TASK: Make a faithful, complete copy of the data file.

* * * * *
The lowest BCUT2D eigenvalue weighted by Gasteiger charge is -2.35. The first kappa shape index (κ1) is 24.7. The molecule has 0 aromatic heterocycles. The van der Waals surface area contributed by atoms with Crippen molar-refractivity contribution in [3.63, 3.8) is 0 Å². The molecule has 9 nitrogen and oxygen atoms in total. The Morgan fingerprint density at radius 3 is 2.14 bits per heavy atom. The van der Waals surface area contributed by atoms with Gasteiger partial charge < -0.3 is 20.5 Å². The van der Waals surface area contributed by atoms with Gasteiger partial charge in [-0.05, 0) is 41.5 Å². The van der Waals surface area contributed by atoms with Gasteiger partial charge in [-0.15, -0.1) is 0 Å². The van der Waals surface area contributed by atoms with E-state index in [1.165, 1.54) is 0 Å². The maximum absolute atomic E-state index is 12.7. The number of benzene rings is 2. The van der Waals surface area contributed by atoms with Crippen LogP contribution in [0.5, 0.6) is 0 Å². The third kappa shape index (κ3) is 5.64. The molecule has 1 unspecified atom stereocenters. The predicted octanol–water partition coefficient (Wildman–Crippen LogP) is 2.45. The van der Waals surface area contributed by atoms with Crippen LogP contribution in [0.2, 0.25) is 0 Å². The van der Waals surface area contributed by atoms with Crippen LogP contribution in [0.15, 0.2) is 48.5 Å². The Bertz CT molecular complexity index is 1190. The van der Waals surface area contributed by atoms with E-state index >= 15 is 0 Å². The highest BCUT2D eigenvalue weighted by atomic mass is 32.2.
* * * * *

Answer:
The lowest BCUT2D eigenvalue weighted by Gasteiger charge is -2.35. The first kappa shape index (κ1) is 24.7. The molecule has 0 aromatic heterocycles. The van der Waals surface area contributed by atoms with Crippen molar-refractivity contribution in [3.63, 3.8) is 0 Å². The molecule has 9 nitrogen and oxygen atoms in total. The Morgan fingerprint density at radius 3 is 2.14 bits per heavy atom. The van der Waals surface area contributed by atoms with Gasteiger partial charge < -0.3 is 20.5 Å². The van der Waals surface area contributed by atoms with Gasteiger partial charge in [-0.05, 0) is 41.5 Å². The van der Waals surface area contributed by atoms with Gasteiger partial charge in [-0.15, -0.1) is 0 Å². The van der Waals surface area contributed by atoms with E-state index in [1.165, 1.54) is 0 Å². The maximum absolute atomic E-state index is 12.7. The number of benzene rings is 2. The van der Waals surface area contributed by atoms with Crippen LogP contribution in [0.5, 0.6) is 0 Å². The third kappa shape index (κ3) is 5.64. The molecule has 1 unspecified atom stereocenters. The predicted octanol–water partition coefficient (Wildman–Crippen LogP) is 2.45. The van der Waals surface area contributed by atoms with Crippen LogP contribution in [0.2, 0.25) is 0 Å². The van der Waals surface area contributed by atoms with Crippen LogP contribution in [0.15, 0.2) is 48.5 Å². The Bertz CT molecular complexity index is 1190. The van der Waals surface area contributed by atoms with E-state index >= 15 is 0 Å². The highest BCUT2D eigenvalue weighted by atomic mass is 32.2.